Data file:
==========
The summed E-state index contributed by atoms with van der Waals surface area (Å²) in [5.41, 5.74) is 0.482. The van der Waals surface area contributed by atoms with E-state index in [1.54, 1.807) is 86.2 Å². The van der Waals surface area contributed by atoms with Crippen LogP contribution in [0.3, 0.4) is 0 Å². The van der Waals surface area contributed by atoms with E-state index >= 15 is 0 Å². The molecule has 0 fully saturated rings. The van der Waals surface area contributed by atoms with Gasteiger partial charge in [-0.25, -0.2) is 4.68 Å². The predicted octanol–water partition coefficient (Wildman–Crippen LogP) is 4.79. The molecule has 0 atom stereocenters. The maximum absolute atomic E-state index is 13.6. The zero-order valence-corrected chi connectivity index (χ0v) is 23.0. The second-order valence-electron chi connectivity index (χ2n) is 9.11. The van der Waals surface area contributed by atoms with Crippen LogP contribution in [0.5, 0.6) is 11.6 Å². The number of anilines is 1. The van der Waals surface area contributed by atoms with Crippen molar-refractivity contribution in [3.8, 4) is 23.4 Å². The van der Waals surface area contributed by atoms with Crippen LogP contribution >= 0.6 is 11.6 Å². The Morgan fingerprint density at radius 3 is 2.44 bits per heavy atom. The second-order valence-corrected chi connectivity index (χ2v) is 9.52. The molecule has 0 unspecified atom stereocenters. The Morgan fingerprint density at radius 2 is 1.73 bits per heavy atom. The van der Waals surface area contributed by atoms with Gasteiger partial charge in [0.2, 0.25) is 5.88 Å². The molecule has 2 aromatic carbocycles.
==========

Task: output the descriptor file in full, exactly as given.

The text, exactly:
The summed E-state index contributed by atoms with van der Waals surface area (Å²) in [5.41, 5.74) is 0.482. The van der Waals surface area contributed by atoms with E-state index in [1.54, 1.807) is 86.2 Å². The van der Waals surface area contributed by atoms with Crippen LogP contribution in [0.3, 0.4) is 0 Å². The van der Waals surface area contributed by atoms with E-state index >= 15 is 0 Å². The molecule has 0 fully saturated rings. The van der Waals surface area contributed by atoms with Gasteiger partial charge in [-0.25, -0.2) is 4.68 Å². The predicted octanol–water partition coefficient (Wildman–Crippen LogP) is 4.79. The molecule has 0 atom stereocenters. The maximum absolute atomic E-state index is 13.6. The zero-order valence-corrected chi connectivity index (χ0v) is 23.0. The second-order valence-electron chi connectivity index (χ2n) is 9.11. The van der Waals surface area contributed by atoms with Crippen LogP contribution in [0.5, 0.6) is 11.6 Å². The number of anilines is 1. The van der Waals surface area contributed by atoms with Crippen molar-refractivity contribution in [3.8, 4) is 23.4 Å². The van der Waals surface area contributed by atoms with Crippen LogP contribution >= 0.6 is 11.6 Å². The Morgan fingerprint density at radius 3 is 2.44 bits per heavy atom. The second-order valence-corrected chi connectivity index (χ2v) is 9.52. The molecule has 0 unspecified atom stereocenters. The Morgan fingerprint density at radius 2 is 1.73 bits per heavy atom. The van der Waals surface area contributed by atoms with Gasteiger partial charge in [0.2, 0.25) is 5.88 Å². The molecule has 2 aromatic carbocycles.